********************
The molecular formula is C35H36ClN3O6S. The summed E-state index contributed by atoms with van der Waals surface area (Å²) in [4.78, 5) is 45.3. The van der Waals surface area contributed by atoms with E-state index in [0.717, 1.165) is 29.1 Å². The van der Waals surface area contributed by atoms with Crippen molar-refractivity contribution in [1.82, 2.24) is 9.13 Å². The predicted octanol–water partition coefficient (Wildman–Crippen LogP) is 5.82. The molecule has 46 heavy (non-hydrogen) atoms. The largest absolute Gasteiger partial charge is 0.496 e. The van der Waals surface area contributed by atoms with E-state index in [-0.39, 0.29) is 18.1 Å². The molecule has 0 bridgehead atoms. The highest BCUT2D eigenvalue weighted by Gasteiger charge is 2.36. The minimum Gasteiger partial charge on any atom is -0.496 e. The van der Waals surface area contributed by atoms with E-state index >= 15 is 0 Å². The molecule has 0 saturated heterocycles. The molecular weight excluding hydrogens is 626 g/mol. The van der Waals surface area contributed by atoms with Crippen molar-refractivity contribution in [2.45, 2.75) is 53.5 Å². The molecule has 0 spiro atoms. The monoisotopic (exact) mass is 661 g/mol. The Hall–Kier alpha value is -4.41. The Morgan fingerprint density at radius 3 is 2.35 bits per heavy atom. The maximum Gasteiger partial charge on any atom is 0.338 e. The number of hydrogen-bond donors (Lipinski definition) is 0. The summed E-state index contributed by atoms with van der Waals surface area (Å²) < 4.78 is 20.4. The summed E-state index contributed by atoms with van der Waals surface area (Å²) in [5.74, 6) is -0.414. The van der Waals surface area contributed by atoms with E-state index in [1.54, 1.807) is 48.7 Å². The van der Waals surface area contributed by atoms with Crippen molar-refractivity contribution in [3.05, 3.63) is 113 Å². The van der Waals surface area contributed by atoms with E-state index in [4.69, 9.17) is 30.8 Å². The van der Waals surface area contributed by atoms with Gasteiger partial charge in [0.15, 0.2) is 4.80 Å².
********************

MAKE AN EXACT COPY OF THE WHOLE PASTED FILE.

The molecular formula is C35H36ClN3O6S. The summed E-state index contributed by atoms with van der Waals surface area (Å²) in [4.78, 5) is 45.3. The van der Waals surface area contributed by atoms with E-state index in [0.717, 1.165) is 29.1 Å². The van der Waals surface area contributed by atoms with Crippen molar-refractivity contribution in [1.82, 2.24) is 9.13 Å². The predicted octanol–water partition coefficient (Wildman–Crippen LogP) is 5.82. The molecule has 46 heavy (non-hydrogen) atoms. The largest absolute Gasteiger partial charge is 0.496 e. The van der Waals surface area contributed by atoms with E-state index in [-0.39, 0.29) is 18.1 Å². The molecule has 0 bridgehead atoms. The highest BCUT2D eigenvalue weighted by Gasteiger charge is 2.36. The minimum Gasteiger partial charge on any atom is -0.496 e. The van der Waals surface area contributed by atoms with E-state index >= 15 is 0 Å². The molecule has 0 saturated heterocycles. The molecular weight excluding hydrogens is 626 g/mol. The van der Waals surface area contributed by atoms with Crippen molar-refractivity contribution in [2.45, 2.75) is 53.5 Å². The molecule has 0 spiro atoms. The monoisotopic (exact) mass is 661 g/mol. The Hall–Kier alpha value is -4.41. The Morgan fingerprint density at radius 3 is 2.35 bits per heavy atom. The maximum Gasteiger partial charge on any atom is 0.338 e. The number of hydrogen-bond donors (Lipinski definition) is 0. The summed E-state index contributed by atoms with van der Waals surface area (Å²) < 4.78 is 20.4. The summed E-state index contributed by atoms with van der Waals surface area (Å²) in [5.74, 6) is -0.414. The van der Waals surface area contributed by atoms with E-state index in [1.54, 1.807) is 48.7 Å². The van der Waals surface area contributed by atoms with Crippen molar-refractivity contribution in [3.05, 3.63) is 113 Å². The van der Waals surface area contributed by atoms with E-state index in [4.69, 9.17) is 30.8 Å². The van der Waals surface area contributed by atoms with Gasteiger partial charge in [0.15, 0.2) is 4.80 Å².